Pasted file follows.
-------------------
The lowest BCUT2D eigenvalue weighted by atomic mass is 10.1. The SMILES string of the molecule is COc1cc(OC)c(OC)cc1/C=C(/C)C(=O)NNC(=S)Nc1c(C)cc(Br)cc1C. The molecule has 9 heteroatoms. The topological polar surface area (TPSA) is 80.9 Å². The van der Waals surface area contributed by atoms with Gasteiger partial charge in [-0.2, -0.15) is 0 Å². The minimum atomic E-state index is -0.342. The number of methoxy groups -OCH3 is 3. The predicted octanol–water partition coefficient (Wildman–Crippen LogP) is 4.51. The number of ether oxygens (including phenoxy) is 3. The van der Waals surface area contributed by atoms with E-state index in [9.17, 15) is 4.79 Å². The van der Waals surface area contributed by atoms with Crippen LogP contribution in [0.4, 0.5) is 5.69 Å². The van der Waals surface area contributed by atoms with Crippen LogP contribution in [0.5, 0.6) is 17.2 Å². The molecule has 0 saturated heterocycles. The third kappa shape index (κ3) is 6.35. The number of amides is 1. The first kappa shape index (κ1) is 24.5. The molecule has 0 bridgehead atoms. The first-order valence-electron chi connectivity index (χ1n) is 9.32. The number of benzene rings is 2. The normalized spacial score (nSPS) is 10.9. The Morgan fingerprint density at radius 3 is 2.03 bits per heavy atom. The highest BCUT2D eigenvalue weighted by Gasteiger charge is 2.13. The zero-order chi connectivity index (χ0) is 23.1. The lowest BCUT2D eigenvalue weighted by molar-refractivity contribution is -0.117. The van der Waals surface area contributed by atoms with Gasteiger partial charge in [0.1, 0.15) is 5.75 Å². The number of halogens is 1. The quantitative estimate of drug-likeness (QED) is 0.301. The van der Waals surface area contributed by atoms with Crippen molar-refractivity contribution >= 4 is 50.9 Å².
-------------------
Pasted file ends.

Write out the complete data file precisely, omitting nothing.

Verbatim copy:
The lowest BCUT2D eigenvalue weighted by atomic mass is 10.1. The SMILES string of the molecule is COc1cc(OC)c(OC)cc1/C=C(/C)C(=O)NNC(=S)Nc1c(C)cc(Br)cc1C. The molecule has 9 heteroatoms. The topological polar surface area (TPSA) is 80.9 Å². The van der Waals surface area contributed by atoms with Gasteiger partial charge in [-0.2, -0.15) is 0 Å². The minimum atomic E-state index is -0.342. The number of methoxy groups -OCH3 is 3. The predicted octanol–water partition coefficient (Wildman–Crippen LogP) is 4.51. The number of ether oxygens (including phenoxy) is 3. The van der Waals surface area contributed by atoms with E-state index in [9.17, 15) is 4.79 Å². The van der Waals surface area contributed by atoms with Crippen LogP contribution in [0.4, 0.5) is 5.69 Å². The van der Waals surface area contributed by atoms with Crippen LogP contribution in [0.5, 0.6) is 17.2 Å². The molecule has 0 saturated heterocycles. The third kappa shape index (κ3) is 6.35. The number of amides is 1. The first kappa shape index (κ1) is 24.5. The molecule has 0 bridgehead atoms. The first-order valence-electron chi connectivity index (χ1n) is 9.32. The number of benzene rings is 2. The normalized spacial score (nSPS) is 10.9. The Morgan fingerprint density at radius 3 is 2.03 bits per heavy atom. The highest BCUT2D eigenvalue weighted by Gasteiger charge is 2.13. The zero-order chi connectivity index (χ0) is 23.1. The lowest BCUT2D eigenvalue weighted by molar-refractivity contribution is -0.117. The van der Waals surface area contributed by atoms with Gasteiger partial charge in [0.1, 0.15) is 5.75 Å². The number of halogens is 1. The quantitative estimate of drug-likeness (QED) is 0.301. The van der Waals surface area contributed by atoms with Crippen molar-refractivity contribution >= 4 is 50.9 Å².